Amy Dlugokecki has weathered mergers, reorganizations, relocations and major job shifts during her 18-year career in the utility industry.
So how did she become a leader at Duke Energy?
Dlugokecki (pronounced Dlew-go-keck-e) followed a non-linear path (like many people), without mentors. But she developed informal sponsors and relationships and worked on her “soft skills” (also known as social skills) such as communication, negotiation and adaptability. The relationships and skills Dlugokecki formed over the years helped her move around the company and move up the ranks.
“I’ve sought out people I want to emulate,” Dlugokecki said. “I would find something in common with them or even say, ‘I like the way you lead. Can I talk to you sometime about that?’”
Dlugokecki served on a variety of projects in gas operations, transmission and supply chain while with Cinergy before its merger with Duke Energy. Today, she is director of Fossil Hydro Operations NERC Compliance.
While a typical baby boomer will hold more than 11 jobs in their lifetime, millennials job-hop an average of four times in their first decade out of college, studies found. Companies aren’t standing still, either. Duke Energy and other large corporations reorganize frequently, which is now essential to compete in a world of global trade, rapidly changing technology and ever-changing regulatory environment.
During the 2006 Cinergy-Duke Energy merger, Dlugokecki was tapped for a supply chain integration project for six months. When the project ended, Patty Walker, then senior vice president of gas operations, offered Dlugokecki a job.
Unsure of how she would perform in the new role, Dlugokecki said she asked why Walker encouraged her to take the position.
“I can teach you the business but I can’t teach you the soft skills,” Walker told her.
One way Dlugokecki built relationships with people she admired was through Energetic Women (EW), a national group organized to prepare women in the energy industry for leadership roles, particularly in operations and engineering. Dlugokecki was an original board member in 2007 and helped launch the annual conference. At Duke Energy, she co-founded a chapter (a subset of the employee resource group (ERG) Business Women’s Network) with Cathy Hope and Giorgina Franklin.
Developing leadership and soft skills was one of the main focus areas of the 2016 Annual Energetic Women Conference in Houston, which drew more than 430 attendees from utilities across the country as well as companies that serve the sector. By comparison, the first conference drew about 80 attendees. The conference emphasizes networking and building relationships. Duke Energy sent 30 women to the conference in 2016, many of whom spent time with the dozen women from Piedmont Natural Gas, who are now colleagues.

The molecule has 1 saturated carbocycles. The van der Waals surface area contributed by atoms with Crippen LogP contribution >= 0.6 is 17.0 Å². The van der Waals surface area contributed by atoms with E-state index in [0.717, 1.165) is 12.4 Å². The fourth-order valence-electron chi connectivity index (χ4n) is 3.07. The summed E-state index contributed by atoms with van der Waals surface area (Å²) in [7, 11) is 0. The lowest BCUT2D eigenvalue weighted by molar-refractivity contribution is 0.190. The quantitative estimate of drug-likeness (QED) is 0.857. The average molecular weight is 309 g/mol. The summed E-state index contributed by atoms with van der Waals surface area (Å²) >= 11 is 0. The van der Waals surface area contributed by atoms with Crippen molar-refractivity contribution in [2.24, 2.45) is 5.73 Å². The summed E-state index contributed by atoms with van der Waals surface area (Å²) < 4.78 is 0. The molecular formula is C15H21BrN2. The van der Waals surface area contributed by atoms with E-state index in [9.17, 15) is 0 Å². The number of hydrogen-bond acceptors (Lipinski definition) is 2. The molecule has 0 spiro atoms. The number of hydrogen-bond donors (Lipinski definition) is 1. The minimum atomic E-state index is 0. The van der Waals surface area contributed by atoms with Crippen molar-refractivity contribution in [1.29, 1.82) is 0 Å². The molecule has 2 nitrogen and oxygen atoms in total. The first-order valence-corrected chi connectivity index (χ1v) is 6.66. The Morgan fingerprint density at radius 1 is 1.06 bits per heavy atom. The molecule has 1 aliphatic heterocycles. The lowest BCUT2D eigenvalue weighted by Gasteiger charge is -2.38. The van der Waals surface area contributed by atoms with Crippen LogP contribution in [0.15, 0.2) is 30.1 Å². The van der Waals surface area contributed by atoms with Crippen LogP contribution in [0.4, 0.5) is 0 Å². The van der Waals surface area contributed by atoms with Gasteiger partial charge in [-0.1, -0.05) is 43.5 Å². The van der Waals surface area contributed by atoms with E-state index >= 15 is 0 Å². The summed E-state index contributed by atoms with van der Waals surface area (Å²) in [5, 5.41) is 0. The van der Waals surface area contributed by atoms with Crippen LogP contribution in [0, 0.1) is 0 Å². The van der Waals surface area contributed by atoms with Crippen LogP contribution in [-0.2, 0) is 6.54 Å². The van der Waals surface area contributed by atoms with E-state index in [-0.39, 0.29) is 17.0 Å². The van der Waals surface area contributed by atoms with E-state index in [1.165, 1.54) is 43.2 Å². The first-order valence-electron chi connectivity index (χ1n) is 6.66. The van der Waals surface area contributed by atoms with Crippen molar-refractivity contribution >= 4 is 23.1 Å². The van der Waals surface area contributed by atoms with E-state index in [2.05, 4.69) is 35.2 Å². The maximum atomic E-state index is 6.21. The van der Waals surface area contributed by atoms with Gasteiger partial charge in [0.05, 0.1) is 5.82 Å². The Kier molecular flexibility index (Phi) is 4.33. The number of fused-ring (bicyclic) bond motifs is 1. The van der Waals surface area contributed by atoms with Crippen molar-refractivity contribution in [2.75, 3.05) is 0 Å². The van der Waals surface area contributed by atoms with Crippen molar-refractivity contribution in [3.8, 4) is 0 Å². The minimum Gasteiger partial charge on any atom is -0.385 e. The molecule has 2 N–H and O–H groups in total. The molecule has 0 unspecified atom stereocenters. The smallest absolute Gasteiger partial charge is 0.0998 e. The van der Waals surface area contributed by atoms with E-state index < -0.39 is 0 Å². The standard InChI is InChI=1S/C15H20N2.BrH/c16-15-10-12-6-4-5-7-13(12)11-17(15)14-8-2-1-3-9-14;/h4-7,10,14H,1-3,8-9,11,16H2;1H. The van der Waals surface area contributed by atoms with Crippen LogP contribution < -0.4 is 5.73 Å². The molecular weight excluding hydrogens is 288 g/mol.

“Over the years, Amy and her passion for development of women has kept EW growing and enriching others,” said Mary O’Toole, vice president at Primera, an engineering design and consulting firm.
Dlugokecki said she was surprised when Eric Northeim, Duke Energy general manager of technical programs, asked her to apply for her current position. “I didn’t even know what NERC stood for,” Dlugokecki said, laughing. (She later learned the acronym is for the North American Electric Reliability Corp., a nonprofit international regulatory authority whose mission is to assure the reliability of the bulk power system.)
Her project management experience and her networking and relationship-building skills made her an asset as a team leader and Dlugokecki said Northeim told her she didn’t have to be an expert on NERC regulations, she could rely on the experts on the team.
“It’s an opportunity to learn!” Dlugokecki quipped.
If you’re not expanding your network and learning from those around you, Dlugokecki said, you’re not growing and adding productive value to the company. “The best way to weather change is by growing your skill sets and staying marketable. Employee resource groups offer a support system that can help people build new relationships, learn and grow professionally and personally.”
About Amy Dlugokecki
- Favorite leadership book: “Getting to Yes: Negotiating Agreement Without Giving In.”
- Most inspirational person and why: “My father. He taught me to always be myself, trust my abilities and always do my best.”
- Favorite movie: “Top Gun.”
- My greatest strength: Being able to dissect complex problems and being direct.
- If I've learned one thing in my life, it is: Your career does not define who you are, you are more than your professional career.